Support for proposed German Township marijuana greenhouse argued

Different views offered

By David Coehrs -

German Township residents have given a cool reception to a pitch to grow medical marijuana in their backyard, according to a township trustee.

But the physician proposing a greenhouse operation at County Road 24 to cultivate the plant said the opposite is true.

Trustee Randy Ruffer said Dr. Martha Hackett’s plan was met with about four times more opposition than acceptance at a public meeting held May 30 at Ruihley Park in Archbold. He said the presentation by Dr. Hackett, a township native who owns the property and pitched the idea, also didn’t sway him or fellow trustees Bruce Lauber and Ken Leupp, who must approve it.

“There’s a lot of things that we’re concerned about. There’s a lot of things that we have to weigh out,” he said.

Dr. Hackett, who owns a medical practice in Mentor, Ohio, spoke with her son, Oscar Hackett, to the gathering of about 80 people that included the speakers, township trustees, and Max Nofziger, head of Fulton County’s drug task force. Many of the residents in attendance live near the proposed site.

Dr. Hackett originally proposed the plan at the trustees’ May 22 meeting. The 43,400 square foot greenhouse would be constructed on County Road 24 near County Road G by her son’s company, Greenleaf Gardens, and would utilize about 25,000 square feet for marijuana cultivation.

It would be the first operation in Fulton County to cultivate and process marijuana for medicinal purposes. That involves removing the plant’s psychoactive properties that produce euphoria in users.

Residents’ concerns included the size of the operation, odor problems, plans to compost waste, the need for heightened security, and the type of people the business could attract. They also balked at the Hacketts’ suggestion of drilling a well for necessary water.

“That threw up a lot of flags,” Ruffer said. “(Residents) wondered how that could affect their water.”

He said those in attendance asked Dr. Hackett why she chose her township property for the business. Some suggested she sell the property and use the profits to purchase land for the business at her northeastern Ohio location.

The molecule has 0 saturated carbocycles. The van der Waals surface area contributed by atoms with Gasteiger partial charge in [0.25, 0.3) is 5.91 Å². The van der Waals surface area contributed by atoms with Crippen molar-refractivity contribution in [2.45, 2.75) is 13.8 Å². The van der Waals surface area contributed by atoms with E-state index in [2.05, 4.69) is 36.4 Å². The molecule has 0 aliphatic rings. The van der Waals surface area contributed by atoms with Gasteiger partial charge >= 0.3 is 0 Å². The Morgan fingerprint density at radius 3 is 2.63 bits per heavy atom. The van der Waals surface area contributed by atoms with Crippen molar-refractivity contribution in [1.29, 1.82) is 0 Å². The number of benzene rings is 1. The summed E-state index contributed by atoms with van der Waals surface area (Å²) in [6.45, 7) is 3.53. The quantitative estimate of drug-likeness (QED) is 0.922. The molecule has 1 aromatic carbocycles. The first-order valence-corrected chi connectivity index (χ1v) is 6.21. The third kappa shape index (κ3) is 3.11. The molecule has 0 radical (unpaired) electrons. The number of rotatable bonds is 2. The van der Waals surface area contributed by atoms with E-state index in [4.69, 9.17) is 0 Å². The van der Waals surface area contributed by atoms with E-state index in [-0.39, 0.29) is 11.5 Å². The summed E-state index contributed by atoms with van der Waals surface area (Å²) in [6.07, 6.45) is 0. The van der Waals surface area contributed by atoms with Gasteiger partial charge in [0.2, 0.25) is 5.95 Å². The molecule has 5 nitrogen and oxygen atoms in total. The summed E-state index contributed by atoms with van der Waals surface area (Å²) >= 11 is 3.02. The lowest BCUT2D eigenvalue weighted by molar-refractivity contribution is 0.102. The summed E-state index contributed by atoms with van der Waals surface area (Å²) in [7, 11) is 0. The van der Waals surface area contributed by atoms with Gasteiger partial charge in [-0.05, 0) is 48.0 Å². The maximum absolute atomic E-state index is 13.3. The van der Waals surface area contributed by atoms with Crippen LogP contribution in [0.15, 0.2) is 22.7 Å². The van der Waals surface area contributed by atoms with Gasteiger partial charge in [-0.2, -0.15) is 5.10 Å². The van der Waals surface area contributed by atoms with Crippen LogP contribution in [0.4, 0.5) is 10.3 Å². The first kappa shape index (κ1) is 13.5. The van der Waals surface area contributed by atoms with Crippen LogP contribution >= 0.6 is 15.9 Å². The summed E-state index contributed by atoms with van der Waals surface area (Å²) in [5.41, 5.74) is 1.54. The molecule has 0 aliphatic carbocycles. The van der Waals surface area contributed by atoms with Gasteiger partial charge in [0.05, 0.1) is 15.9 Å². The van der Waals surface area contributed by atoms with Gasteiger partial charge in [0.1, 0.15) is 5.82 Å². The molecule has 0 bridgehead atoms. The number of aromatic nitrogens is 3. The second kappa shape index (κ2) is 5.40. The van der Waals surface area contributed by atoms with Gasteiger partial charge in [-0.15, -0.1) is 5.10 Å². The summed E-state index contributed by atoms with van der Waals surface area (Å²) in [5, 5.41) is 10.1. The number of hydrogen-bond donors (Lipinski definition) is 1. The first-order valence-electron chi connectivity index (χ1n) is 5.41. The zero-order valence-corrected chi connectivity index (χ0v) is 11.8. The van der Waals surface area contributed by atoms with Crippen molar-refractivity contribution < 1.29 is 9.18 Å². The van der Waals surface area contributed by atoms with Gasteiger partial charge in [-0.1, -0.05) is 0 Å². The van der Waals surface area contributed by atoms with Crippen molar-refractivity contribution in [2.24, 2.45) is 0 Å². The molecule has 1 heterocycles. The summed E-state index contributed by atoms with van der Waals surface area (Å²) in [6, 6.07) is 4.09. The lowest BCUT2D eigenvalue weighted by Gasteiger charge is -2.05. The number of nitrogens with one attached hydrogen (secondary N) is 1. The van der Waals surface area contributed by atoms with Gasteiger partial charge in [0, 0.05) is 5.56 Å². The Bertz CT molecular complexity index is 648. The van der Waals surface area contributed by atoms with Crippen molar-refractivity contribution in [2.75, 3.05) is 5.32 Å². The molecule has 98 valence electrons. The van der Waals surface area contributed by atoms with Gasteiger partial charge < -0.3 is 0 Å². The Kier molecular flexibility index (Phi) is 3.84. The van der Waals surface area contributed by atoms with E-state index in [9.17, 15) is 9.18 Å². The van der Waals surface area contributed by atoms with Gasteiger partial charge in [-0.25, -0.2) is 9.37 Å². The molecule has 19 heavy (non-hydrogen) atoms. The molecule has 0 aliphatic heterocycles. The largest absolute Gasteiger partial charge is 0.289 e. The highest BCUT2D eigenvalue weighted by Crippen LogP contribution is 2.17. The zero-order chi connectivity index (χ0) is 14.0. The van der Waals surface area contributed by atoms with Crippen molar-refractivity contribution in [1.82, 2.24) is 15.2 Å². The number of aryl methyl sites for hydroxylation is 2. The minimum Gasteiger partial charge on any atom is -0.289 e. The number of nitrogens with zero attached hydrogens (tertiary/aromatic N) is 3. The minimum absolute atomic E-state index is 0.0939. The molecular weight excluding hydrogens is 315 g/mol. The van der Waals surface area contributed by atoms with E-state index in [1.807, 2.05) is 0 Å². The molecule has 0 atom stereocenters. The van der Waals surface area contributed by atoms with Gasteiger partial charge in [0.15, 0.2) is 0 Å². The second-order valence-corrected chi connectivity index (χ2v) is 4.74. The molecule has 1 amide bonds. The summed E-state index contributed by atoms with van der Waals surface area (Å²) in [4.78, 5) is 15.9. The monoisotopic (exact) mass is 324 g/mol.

“Why are they moving it out here? These are the questions we’re trying to ask,” Ruffer said.

Dr. Hackett, who extols the healing properties of medical marijuana, said previously she chose the township site because “it’s my home. I was taught to do good. I want to bring a quality product to the area.”

She said she spoke after the meeting with residents who shared personal experiences about the healing qualities of medical marijuana regarding Alzheimer’s and Parkinson’s diseases. Others she spoke with expressed interest in learning more.

“It was a meeting that allowed people to begin to ask questions,” she said.

Those in attendance who radically opposed the greenhouse were concerned about abusing marijuana, she said, adding, “That’s not what we’re about. We were talking about the medical healing potential that has been proven. There’s a whole different side they should open to that would relieve the chronic suffering of families…and all they need to do is educate themselves.”

Dr. Hackett said because medical cannabis has been legalized in Ohio “the train has left the station, and we’re here to try to be a responsible medical force to use this properly.”

German Township is one of several local communities that have passed resolutions opposing medical marijuana operations since they became legal in Ohio last September. However, Trustee Bruce Lauber, who said previously he was receptive to hearing the Hacketts’ proposal, also said the township’s resolution against such an operation can be rescinded.

Ruffer, who had expressed guarded optimism about the proposed greenhouse, said he still has “major questions” about the business. He said, for example, the Hacketts mentioned sharing money with the township but could not offer specific details.

“My personal feeling is, I don’t feel there’s enough to convince us to overturn what we’ve already put on the book,” he said. He added there’s no guarantee the Hacketts would receive a license to build.

The trustees encouraged residents in attendance to respond, and “I have not had any phone calls that were positive,” Ruffer said.

Lauber did not return calls requesting comment. Leupp could not be reached.

The trustees were scheduled to continue discussion of the proposal at a meeting Monday. Because the Hacketts face a deadline on the project, a decision by the trustees is expected in June. Ruffer said if no decision is reached, “it’s probably a ‘no’ decision to them.”

Different views offered

By David Coehrs

Reach David Coehrs at 419-335-2010

Reach David Coehrs at 419-335-2010